Low-level laser therapy (LLLT) accelerates the sternomastoid muscle regeneration process after myonecrosis due to bupivacaine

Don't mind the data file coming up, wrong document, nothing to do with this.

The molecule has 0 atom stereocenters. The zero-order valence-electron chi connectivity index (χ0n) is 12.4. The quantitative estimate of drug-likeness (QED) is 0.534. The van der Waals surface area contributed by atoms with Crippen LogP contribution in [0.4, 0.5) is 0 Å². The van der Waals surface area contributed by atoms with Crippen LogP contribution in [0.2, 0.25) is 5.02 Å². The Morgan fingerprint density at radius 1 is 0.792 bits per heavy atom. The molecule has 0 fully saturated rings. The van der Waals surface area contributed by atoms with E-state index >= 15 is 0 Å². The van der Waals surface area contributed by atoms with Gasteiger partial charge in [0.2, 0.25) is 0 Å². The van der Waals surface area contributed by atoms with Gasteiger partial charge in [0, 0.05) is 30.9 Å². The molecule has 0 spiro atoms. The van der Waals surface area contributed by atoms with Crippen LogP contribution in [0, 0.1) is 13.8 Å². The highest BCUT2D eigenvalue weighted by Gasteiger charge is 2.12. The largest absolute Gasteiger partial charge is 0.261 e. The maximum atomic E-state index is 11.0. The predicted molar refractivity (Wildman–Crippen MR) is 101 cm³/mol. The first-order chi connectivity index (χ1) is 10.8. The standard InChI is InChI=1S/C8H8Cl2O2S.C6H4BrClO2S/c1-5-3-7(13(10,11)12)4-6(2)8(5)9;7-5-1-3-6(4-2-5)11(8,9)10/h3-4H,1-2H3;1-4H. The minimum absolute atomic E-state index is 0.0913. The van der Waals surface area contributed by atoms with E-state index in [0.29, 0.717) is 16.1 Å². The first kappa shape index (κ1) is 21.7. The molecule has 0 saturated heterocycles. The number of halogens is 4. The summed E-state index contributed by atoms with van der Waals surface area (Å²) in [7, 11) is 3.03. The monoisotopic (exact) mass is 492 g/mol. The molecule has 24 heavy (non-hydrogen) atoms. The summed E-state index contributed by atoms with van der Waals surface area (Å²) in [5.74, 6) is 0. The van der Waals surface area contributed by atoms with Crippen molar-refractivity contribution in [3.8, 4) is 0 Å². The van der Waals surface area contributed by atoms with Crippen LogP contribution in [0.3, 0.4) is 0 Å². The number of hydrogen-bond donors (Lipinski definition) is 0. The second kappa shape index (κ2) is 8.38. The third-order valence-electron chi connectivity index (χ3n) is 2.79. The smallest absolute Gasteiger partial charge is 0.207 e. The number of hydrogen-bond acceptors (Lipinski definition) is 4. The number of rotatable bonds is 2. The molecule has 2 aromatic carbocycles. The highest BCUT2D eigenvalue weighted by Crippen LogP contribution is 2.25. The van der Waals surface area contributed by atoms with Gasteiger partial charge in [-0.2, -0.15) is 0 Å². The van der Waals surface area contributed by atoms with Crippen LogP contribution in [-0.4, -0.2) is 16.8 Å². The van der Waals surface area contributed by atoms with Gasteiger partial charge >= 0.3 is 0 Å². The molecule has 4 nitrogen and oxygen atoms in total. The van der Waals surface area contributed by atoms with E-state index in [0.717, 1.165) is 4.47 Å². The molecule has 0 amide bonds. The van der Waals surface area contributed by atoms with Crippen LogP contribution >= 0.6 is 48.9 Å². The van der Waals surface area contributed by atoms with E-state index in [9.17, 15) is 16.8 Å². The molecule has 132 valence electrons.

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Background Because of its long-lasting analgesic action, bupivacaine is an anesthetic used for peripheral nerve block and relief of postoperative pain. Muscle degeneration and neurotoxicity are its main limitations. There is strong evidence that low-level laser therapy (LLLT) assists in muscle and nerve repair. The authors evaluated the effects of a Gallium Arsenide laser (GaAs), on the regeneration of muscle fibers of the sternomastoid muscle and accessory nerve after injection of bupivacaine. Methods In total, 30 Wistar adult rats were divided into 2 groups: control group (C: nï¿½=ï¿½15) and laser group (L: nï¿½=ï¿½15). The groups were subdivided by antimere, with 0.5% bupivacaine injected on the right and 0.9% sodium chloride on the left. LLLT (GaAs 904ï¿½nm, 0,05ï¿½W, 2.8ï¿½J per point) was administered for 5 consecutive days, starting 24ï¿½h after injection of the solutions. Seven days after the trial period, blood samples were collected for determination of creatine kinase (CK). The sternomastoid nerve was removed for morphological and morphometric analyses; the surface portion of the sternomastoid muscle was used for histopathological and ultrastructural analyses. Muscle CK and TNFα protein levels were measured. Results The anesthetic promoted myonecrosis and increased muscle CK without neurotoxic effects. The LLLT reduced myonecrosis, characterized by a decrease in muscle CK levels, inflammation, necrosis, and atrophy, as well as the number of central nuclei in the muscle fibers and the percentage of collagen. TNFα values remained constant. Conclusions LLLT, at the dose used, reduced fibrosis and myonecrosis in the sternomastoid muscle triggered by bupivacaine, accelerating the muscle regeneration process.